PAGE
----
Q. I have been totally disabled since 2011 and in 2016 when I turned 65 my disability switched to Social Security retirement benefits. I understand that a student loan forgiveness is underway for people with disabilities. I am now on the verge of turning 70. Will I be eligible for this program and how do I get started?
A. We are sorry to hear about your health problems.
There may be financial assistance for you.
Federal student loans such as William D. Ford Direct Federal Loans, Federal Family Education Loans, and Federal Perkins Loans may be eligible for forgiveness in the event the borrower is totally and definitively invalid, said Steven Gallo, chartered accountant and personal finance specialist at US Financial Services in Fairfield.
He said there are three different ways to demonstrate a disability: through the US Department of Veterans Affairs, with a medical certificate, or through the Social Security Administration, which Gallo says seems like your best option.
“Borrowers who are entitled to Social Security disability insurance and their award notice shows that they will not be subject to disability exam for five years or more will be considered permanently disabled for loan forgiveness purposes, ”he said. “From your story, that certainly appears to be the case.”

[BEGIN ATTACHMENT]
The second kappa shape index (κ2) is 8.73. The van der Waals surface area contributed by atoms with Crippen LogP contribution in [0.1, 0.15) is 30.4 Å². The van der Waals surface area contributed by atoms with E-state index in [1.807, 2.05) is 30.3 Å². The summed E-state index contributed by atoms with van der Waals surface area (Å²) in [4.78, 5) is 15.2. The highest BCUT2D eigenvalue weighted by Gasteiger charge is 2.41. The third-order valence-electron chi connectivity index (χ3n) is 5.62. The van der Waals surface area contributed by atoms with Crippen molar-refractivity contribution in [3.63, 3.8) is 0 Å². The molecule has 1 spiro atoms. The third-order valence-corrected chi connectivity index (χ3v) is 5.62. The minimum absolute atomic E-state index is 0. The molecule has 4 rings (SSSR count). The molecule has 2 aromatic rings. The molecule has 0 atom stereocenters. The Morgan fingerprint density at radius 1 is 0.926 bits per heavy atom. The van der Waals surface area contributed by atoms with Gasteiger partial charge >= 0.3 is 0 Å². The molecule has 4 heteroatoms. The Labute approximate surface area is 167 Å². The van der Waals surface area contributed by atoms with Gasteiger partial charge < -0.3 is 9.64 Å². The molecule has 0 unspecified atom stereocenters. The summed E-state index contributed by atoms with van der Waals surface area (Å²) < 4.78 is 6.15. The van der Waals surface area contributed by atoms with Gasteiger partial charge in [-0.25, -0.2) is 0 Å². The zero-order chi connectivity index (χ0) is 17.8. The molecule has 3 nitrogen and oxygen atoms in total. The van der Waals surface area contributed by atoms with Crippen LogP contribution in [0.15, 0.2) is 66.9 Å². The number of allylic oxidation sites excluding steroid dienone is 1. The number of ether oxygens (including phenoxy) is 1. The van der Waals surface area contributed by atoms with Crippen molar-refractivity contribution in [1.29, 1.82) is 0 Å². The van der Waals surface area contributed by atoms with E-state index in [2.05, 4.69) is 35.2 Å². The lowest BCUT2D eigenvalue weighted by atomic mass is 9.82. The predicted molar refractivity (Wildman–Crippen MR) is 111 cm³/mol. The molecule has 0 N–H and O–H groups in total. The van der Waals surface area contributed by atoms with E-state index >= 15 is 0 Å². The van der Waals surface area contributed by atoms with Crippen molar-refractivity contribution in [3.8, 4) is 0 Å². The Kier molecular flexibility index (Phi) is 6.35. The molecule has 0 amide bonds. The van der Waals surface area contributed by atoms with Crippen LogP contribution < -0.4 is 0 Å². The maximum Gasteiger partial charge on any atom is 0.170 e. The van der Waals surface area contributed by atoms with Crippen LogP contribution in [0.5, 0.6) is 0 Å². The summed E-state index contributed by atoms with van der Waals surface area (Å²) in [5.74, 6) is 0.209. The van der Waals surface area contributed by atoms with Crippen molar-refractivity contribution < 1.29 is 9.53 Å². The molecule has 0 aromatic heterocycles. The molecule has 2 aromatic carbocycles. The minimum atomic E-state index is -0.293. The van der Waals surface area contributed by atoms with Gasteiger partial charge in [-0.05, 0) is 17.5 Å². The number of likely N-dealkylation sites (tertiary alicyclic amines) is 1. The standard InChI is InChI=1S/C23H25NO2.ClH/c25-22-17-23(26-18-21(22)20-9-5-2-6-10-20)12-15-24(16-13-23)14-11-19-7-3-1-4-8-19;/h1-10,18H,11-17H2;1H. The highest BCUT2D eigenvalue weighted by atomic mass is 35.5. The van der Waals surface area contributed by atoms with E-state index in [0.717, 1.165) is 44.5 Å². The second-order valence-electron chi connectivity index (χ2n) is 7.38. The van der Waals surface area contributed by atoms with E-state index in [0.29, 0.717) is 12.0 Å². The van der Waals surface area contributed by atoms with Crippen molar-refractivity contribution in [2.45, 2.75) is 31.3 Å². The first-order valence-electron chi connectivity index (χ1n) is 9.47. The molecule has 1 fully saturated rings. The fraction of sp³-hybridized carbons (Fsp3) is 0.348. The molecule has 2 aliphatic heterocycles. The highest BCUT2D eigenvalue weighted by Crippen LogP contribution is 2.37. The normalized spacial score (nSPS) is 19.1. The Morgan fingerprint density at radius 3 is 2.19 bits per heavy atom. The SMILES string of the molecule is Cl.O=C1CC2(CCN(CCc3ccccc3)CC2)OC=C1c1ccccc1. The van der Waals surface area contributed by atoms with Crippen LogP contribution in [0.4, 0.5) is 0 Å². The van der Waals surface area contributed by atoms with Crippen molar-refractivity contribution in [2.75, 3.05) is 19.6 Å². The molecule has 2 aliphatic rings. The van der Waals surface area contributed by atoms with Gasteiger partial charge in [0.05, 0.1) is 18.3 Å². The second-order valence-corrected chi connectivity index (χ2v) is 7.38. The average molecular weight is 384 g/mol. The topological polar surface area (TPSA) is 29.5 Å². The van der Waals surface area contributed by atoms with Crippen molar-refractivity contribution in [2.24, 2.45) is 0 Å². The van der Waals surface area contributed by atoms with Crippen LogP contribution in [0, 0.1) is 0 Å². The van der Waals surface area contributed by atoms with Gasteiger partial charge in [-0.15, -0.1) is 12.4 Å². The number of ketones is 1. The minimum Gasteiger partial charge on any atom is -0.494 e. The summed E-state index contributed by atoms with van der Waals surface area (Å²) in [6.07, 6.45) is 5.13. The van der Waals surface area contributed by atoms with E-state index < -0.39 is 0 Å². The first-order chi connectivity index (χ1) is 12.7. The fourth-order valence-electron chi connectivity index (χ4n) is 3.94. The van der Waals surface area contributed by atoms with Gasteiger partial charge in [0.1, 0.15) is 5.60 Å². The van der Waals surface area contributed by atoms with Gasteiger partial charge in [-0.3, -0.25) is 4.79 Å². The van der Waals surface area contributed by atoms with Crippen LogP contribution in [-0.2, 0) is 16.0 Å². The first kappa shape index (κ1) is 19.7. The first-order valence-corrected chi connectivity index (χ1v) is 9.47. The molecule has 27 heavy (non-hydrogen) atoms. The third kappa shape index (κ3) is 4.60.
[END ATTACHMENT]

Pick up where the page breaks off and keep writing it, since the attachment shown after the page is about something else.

The question now is why you have waited so long to apply and how Social Security will consider your case.
Gallo said the only way to find out was to apply and let Social Security make the decision.
To do this you can go to DisabilityDischarge.com and print the app as a PDF or use the interactive online tool provided therein, he said. You can also call Nelnet, the service provider that processes total and permanent discharge requests for the government at (888) 303-7818.
“The process can be cumbersome and based on government data, only 0.5% of borrowers are eligible for debt relief, but it certainly looks like you have a strong case,” Gallo said.
Send your questions to [email protected].
Karin Price Mueller writes on Bamboo column for NJ Advance Media and is the founder of NJMoneyHelp.com. Follow NJMoneyHelp on Twitter @NJMoneyHelp. Find NJMoneyHelp on Facebook. Register for NJMoneyHelp.comof weekly electronic newsletter.